Data tables, 2016 Census

Low-income Indicators (4), Individual Low-income Status (6), Age (8) and Sex (3) for the Population in Private Households of Canada, Provinces and Territories, Census Divisions and Census Subdivisions, 2016 Census - 100% Data

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This table details low-income indicators , individual low-income status , age and sex for the population in private households in Greater Vancouver
Data quality
Age (8) Individual low-income status (6)
Total - Individual low-income statusFootnote 2 Low-income status - not applicableFootnote 3 Low-income status - applicable In low income Not in low income Prevalence of low income (%)Footnote 4
Total - Age 2,426,230 8,970 2,417,260 398,715 2,018,545 16.5
0 to 17 years 443,090 1,560 441,530 83,635 357,895 18.9
0 to 5 years 139,720 435 139,285 24,690 114,595 17.7
6 to 17 years 303,375 1,130 302,245 58,945 243,300 19.5
18 to 24 years 225,835 720 225,110 49,710 175,395 22.1
25 to 54 years 1,066,145 3,615 1,062,530 156,260 906,270 14.7
55 to 64 years 326,310 1,265 325,045 49,250 275,795 15.2
65 years and over 364,855 1,810 363,045 59,860 303,185 16.5

Symbol(s)

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not available for a specific reference period

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not applicable

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Symbol x

suppressed to meet the confidentiality requirements of the Statistics Act

x

Symbol F

too unreliable to be published

F

Footnote(s)

Footnote 1

Low-income measure, after tax (LIM-AT) - The Low-income measure, after tax, refers to a fixed percentage (50%) of median adjusted after-tax income of private households. The household after-tax income is adjusted by an equivalence scale to take economies of scale into account. This adjustment for different household sizes reflects the fact that a household's needs increase, but at a decreasing rate, as the number of members increases.

Using data from the 2016 Census of Population, the line applicable to a household is defined as half the Canadian median of the adjusted household after-tax income, multiplied by the square root of household size. The median is determined based on all persons in private households where low-income concepts are applicable. Thresholds for specific household sizes are presented in Table 4.2 Low-income measures thresholds (LIM-AT and LIM-BT) for private households of Canada, 2015, Dictionary, Census of Population, 2016.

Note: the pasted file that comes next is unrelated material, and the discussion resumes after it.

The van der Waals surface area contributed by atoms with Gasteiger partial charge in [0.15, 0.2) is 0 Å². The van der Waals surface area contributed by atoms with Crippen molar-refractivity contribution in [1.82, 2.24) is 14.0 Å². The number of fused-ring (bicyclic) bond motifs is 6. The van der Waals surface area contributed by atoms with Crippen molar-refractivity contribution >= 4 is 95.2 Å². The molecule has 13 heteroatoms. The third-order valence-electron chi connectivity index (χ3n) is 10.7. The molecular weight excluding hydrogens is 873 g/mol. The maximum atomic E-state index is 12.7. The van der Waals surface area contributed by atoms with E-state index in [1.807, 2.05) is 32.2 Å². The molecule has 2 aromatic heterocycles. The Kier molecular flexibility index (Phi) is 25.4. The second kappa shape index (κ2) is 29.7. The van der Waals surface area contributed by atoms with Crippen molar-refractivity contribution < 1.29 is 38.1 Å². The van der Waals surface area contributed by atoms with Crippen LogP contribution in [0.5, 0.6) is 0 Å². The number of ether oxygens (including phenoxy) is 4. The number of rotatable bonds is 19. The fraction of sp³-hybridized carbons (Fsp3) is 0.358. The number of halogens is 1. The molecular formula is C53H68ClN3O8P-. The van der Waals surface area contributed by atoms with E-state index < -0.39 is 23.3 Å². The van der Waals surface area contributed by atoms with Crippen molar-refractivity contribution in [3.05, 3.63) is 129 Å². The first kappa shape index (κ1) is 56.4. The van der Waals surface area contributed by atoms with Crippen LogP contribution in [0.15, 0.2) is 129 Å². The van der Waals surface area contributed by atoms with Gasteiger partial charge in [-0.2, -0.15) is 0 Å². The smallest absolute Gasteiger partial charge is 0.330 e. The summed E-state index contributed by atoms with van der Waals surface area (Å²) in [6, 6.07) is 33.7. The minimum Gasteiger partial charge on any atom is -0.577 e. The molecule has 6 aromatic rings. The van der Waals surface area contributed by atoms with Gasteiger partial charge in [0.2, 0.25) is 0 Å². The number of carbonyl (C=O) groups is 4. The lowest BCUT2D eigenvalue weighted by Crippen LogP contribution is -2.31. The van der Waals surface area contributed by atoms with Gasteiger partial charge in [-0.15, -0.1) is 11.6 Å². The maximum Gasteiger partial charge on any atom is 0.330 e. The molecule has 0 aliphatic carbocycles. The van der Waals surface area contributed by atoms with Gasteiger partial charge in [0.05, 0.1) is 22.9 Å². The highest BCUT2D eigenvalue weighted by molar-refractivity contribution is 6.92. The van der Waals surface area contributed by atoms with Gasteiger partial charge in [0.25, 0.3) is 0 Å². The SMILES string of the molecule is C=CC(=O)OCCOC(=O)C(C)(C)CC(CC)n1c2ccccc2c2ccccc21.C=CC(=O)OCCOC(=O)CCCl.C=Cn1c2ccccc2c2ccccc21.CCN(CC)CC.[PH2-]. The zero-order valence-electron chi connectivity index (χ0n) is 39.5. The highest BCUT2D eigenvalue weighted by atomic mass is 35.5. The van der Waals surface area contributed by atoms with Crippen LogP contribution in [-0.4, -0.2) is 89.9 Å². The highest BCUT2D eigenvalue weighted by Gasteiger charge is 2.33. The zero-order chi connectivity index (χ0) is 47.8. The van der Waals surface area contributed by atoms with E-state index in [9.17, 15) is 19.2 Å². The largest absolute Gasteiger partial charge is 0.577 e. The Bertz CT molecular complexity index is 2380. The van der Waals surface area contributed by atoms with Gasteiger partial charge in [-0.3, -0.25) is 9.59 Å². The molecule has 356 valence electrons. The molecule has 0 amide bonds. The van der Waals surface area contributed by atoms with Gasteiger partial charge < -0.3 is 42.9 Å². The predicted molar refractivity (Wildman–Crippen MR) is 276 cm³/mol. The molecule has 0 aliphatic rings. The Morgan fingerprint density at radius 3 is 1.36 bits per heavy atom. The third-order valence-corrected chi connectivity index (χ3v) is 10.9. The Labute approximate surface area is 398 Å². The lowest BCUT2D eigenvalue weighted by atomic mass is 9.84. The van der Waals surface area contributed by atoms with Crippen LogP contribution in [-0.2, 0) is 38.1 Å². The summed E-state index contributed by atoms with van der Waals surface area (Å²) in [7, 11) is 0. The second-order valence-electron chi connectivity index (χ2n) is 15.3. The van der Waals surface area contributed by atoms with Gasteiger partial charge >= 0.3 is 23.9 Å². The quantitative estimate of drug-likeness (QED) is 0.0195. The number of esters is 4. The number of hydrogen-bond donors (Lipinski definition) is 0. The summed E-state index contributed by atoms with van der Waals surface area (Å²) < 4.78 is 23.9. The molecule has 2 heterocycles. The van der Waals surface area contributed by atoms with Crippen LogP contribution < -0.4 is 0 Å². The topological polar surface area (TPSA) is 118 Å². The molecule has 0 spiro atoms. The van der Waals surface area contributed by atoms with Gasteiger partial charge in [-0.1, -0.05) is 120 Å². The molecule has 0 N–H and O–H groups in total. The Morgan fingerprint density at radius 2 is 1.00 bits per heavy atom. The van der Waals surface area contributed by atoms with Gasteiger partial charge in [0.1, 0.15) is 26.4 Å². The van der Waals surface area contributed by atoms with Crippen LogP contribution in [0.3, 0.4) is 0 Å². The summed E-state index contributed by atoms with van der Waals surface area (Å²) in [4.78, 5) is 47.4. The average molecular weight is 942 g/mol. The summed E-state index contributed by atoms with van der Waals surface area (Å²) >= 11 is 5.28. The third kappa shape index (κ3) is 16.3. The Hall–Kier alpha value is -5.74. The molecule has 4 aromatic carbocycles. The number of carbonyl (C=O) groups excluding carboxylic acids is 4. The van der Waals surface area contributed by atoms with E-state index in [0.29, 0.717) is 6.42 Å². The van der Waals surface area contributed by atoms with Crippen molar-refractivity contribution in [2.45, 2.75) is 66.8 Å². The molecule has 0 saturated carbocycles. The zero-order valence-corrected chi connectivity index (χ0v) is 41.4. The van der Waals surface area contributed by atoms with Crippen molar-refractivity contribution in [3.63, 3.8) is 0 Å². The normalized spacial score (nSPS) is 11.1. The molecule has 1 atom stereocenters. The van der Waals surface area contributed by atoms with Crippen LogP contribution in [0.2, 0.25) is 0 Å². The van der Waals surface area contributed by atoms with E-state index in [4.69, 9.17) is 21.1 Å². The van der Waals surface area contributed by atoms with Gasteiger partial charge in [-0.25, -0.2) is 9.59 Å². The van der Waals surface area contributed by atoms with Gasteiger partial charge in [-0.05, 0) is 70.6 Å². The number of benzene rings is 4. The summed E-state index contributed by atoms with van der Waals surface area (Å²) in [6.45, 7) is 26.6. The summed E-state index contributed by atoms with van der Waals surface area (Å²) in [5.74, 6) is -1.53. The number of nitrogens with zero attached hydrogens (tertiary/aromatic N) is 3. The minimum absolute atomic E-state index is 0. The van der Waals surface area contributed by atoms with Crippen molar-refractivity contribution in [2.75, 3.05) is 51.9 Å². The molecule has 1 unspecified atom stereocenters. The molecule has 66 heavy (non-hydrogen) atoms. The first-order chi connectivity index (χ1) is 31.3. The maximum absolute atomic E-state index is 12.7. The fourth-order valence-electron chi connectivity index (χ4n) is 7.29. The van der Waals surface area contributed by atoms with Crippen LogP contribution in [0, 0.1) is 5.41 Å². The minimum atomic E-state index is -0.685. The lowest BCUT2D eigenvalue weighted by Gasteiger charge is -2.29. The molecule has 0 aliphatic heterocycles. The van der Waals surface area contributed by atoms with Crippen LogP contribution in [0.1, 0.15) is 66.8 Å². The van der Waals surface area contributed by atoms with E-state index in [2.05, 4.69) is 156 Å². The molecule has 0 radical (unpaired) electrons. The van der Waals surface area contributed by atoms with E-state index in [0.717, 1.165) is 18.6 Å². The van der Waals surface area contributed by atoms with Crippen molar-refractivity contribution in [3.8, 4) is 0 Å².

When the unadjusted after-tax income of household pertaining to a person falls below the threshold applicable to the person based on household size, the person is considered to be in low income according to LIM-AT. Since the LIM-AT threshold and household income are unique within each household, low-income status based on LIM-AT can also be reported for households.

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Footnote 2

Low-income status - The income situation of the statistical unit in relation to a specific low-income line in a reference year. Statistical units with income that is below the low-income line are considered to be in low income.

For the 2016 Census, the reference period is the calendar year 2015 for all income variables.

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Footnote 3

The low-income concepts are not applied in the territories and in certain areas based on census subdivision type (such as Indian reserves). The existence of substantial in-kind transfers (such as subsidized housing and First Nations band housing) and sizeable barter economies or consumption from own production (such as product from hunting, farming or fishing) could make the interpretation of low-income statistics more difficult in these situations.

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Footnote 4

Prevalence of low income - The proportion or percentage of units whose income falls below a specified low-income line.

Return to footnote 4 referrer

Source: Statistics Canada, 2016 Census of Population, Statistics Canada Catalogue no. 98-400-X2016127.

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